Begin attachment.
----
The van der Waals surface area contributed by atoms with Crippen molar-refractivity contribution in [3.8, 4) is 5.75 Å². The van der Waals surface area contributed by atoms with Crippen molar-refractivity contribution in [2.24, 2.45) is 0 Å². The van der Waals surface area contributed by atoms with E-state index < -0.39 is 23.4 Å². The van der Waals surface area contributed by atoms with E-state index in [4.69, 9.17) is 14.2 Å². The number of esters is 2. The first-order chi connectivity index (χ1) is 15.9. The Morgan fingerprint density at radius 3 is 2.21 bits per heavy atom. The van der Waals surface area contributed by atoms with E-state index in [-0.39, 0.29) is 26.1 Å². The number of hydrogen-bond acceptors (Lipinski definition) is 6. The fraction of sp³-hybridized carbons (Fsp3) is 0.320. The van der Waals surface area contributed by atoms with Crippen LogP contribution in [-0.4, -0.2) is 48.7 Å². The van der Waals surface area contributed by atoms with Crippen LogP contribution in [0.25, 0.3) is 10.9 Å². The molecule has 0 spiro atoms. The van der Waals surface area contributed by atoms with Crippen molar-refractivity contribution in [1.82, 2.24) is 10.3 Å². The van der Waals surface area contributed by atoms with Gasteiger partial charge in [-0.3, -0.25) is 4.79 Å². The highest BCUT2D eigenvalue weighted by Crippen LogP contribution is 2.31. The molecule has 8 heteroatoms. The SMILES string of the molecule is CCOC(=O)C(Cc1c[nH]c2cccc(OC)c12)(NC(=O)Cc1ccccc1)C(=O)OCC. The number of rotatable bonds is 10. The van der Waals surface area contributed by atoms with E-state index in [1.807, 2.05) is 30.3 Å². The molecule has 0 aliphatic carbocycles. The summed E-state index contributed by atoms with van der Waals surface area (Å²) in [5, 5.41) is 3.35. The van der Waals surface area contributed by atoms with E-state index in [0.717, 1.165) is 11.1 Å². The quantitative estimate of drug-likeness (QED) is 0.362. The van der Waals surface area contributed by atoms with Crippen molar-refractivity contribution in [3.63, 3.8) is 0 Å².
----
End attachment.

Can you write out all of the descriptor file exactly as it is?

The van der Waals surface area contributed by atoms with Crippen molar-refractivity contribution in [3.8, 4) is 5.75 Å². The van der Waals surface area contributed by atoms with Crippen molar-refractivity contribution in [2.24, 2.45) is 0 Å². The van der Waals surface area contributed by atoms with E-state index < -0.39 is 23.4 Å². The van der Waals surface area contributed by atoms with E-state index in [4.69, 9.17) is 14.2 Å². The number of esters is 2. The first-order chi connectivity index (χ1) is 15.9. The Morgan fingerprint density at radius 3 is 2.21 bits per heavy atom. The van der Waals surface area contributed by atoms with E-state index in [-0.39, 0.29) is 26.1 Å². The number of hydrogen-bond acceptors (Lipinski definition) is 6. The fraction of sp³-hybridized carbons (Fsp3) is 0.320. The van der Waals surface area contributed by atoms with Crippen LogP contribution in [-0.4, -0.2) is 48.7 Å². The van der Waals surface area contributed by atoms with Crippen LogP contribution in [0.25, 0.3) is 10.9 Å². The molecule has 0 spiro atoms. The van der Waals surface area contributed by atoms with Crippen molar-refractivity contribution in [1.82, 2.24) is 10.3 Å². The van der Waals surface area contributed by atoms with Gasteiger partial charge in [-0.3, -0.25) is 4.79 Å². The highest BCUT2D eigenvalue weighted by Crippen LogP contribution is 2.31. The molecule has 8 heteroatoms. The SMILES string of the molecule is CCOC(=O)C(Cc1c[nH]c2cccc(OC)c12)(NC(=O)Cc1ccccc1)C(=O)OCC. The number of rotatable bonds is 10. The van der Waals surface area contributed by atoms with E-state index in [1.807, 2.05) is 30.3 Å². The molecule has 0 aliphatic carbocycles. The summed E-state index contributed by atoms with van der Waals surface area (Å²) in [5, 5.41) is 3.35. The van der Waals surface area contributed by atoms with E-state index in [0.717, 1.165) is 11.1 Å². The quantitative estimate of drug-likeness (QED) is 0.362. The van der Waals surface area contributed by atoms with Crippen molar-refractivity contribution in [3.63, 3.8) is 0 Å².